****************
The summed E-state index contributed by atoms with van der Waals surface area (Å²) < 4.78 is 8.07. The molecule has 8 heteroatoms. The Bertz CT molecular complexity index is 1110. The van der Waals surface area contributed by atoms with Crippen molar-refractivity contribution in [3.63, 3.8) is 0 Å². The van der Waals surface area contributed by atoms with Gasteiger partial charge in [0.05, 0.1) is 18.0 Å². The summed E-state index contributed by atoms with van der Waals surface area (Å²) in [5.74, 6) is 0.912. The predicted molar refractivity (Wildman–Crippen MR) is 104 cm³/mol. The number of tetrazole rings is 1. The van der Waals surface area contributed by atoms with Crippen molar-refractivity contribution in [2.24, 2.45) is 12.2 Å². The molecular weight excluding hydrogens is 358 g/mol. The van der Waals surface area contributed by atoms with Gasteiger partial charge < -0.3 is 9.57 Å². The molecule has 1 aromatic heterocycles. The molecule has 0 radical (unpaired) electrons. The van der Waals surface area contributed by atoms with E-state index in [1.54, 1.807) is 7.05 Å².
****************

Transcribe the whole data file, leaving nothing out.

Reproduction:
The summed E-state index contributed by atoms with van der Waals surface area (Å²) < 4.78 is 8.07. The molecule has 8 heteroatoms. The Bertz CT molecular complexity index is 1110. The van der Waals surface area contributed by atoms with Crippen molar-refractivity contribution in [3.63, 3.8) is 0 Å². The van der Waals surface area contributed by atoms with Gasteiger partial charge in [0.05, 0.1) is 18.0 Å². The summed E-state index contributed by atoms with van der Waals surface area (Å²) in [5.74, 6) is 0.912. The predicted molar refractivity (Wildman–Crippen MR) is 104 cm³/mol. The number of tetrazole rings is 1. The van der Waals surface area contributed by atoms with Crippen molar-refractivity contribution in [2.24, 2.45) is 12.2 Å². The molecular weight excluding hydrogens is 358 g/mol. The van der Waals surface area contributed by atoms with Gasteiger partial charge < -0.3 is 9.57 Å². The molecule has 1 aromatic heterocycles. The molecule has 0 radical (unpaired) electrons. The van der Waals surface area contributed by atoms with E-state index in [1.54, 1.807) is 7.05 Å².